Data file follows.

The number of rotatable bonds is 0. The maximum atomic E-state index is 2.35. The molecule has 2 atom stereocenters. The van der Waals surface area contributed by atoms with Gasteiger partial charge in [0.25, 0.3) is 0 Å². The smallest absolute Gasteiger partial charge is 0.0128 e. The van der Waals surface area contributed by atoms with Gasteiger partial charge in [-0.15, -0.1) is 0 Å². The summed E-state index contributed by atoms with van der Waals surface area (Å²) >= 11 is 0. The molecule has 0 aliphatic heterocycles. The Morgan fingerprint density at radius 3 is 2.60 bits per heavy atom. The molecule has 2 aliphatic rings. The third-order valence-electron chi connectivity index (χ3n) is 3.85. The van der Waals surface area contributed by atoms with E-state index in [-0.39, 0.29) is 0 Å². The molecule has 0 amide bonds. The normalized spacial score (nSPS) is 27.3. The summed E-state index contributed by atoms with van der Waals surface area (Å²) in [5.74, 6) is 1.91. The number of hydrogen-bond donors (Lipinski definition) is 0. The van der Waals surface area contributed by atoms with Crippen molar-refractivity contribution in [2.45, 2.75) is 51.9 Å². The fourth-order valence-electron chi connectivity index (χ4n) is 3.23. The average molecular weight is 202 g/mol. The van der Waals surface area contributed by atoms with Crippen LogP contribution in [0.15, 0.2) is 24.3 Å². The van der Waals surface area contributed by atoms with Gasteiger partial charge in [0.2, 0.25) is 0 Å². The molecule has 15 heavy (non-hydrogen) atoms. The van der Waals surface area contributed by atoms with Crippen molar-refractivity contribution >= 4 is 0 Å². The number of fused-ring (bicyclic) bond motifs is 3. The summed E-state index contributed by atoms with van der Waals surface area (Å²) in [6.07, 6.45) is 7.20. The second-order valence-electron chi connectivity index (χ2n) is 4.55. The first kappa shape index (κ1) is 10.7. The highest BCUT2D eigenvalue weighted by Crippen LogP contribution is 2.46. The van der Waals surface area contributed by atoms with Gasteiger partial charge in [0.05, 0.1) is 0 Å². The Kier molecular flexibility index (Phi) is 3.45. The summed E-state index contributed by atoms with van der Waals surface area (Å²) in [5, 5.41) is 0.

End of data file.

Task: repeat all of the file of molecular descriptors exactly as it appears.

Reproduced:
The number of rotatable bonds is 0. The maximum atomic E-state index is 2.35. The molecule has 2 atom stereocenters. The van der Waals surface area contributed by atoms with Gasteiger partial charge in [0.25, 0.3) is 0 Å². The smallest absolute Gasteiger partial charge is 0.0128 e. The van der Waals surface area contributed by atoms with Gasteiger partial charge in [-0.15, -0.1) is 0 Å². The summed E-state index contributed by atoms with van der Waals surface area (Å²) >= 11 is 0. The molecule has 0 aliphatic heterocycles. The Morgan fingerprint density at radius 3 is 2.60 bits per heavy atom. The molecule has 2 aliphatic rings. The third-order valence-electron chi connectivity index (χ3n) is 3.85. The van der Waals surface area contributed by atoms with E-state index in [-0.39, 0.29) is 0 Å². The molecule has 0 amide bonds. The normalized spacial score (nSPS) is 27.3. The summed E-state index contributed by atoms with van der Waals surface area (Å²) in [5.74, 6) is 1.91. The number of hydrogen-bond donors (Lipinski definition) is 0. The van der Waals surface area contributed by atoms with Crippen molar-refractivity contribution in [2.45, 2.75) is 51.9 Å². The fourth-order valence-electron chi connectivity index (χ4n) is 3.23. The average molecular weight is 202 g/mol. The van der Waals surface area contributed by atoms with Crippen LogP contribution in [0.15, 0.2) is 24.3 Å². The van der Waals surface area contributed by atoms with Gasteiger partial charge in [0.2, 0.25) is 0 Å². The molecule has 15 heavy (non-hydrogen) atoms. The van der Waals surface area contributed by atoms with Crippen molar-refractivity contribution >= 4 is 0 Å². The number of fused-ring (bicyclic) bond motifs is 3. The summed E-state index contributed by atoms with van der Waals surface area (Å²) in [6.07, 6.45) is 7.20. The second-order valence-electron chi connectivity index (χ2n) is 4.55. The first kappa shape index (κ1) is 10.7. The highest BCUT2D eigenvalue weighted by Crippen LogP contribution is 2.46. The van der Waals surface area contributed by atoms with Gasteiger partial charge in [0.05, 0.1) is 0 Å². The Kier molecular flexibility index (Phi) is 3.45. The summed E-state index contributed by atoms with van der Waals surface area (Å²) in [5, 5.41) is 0.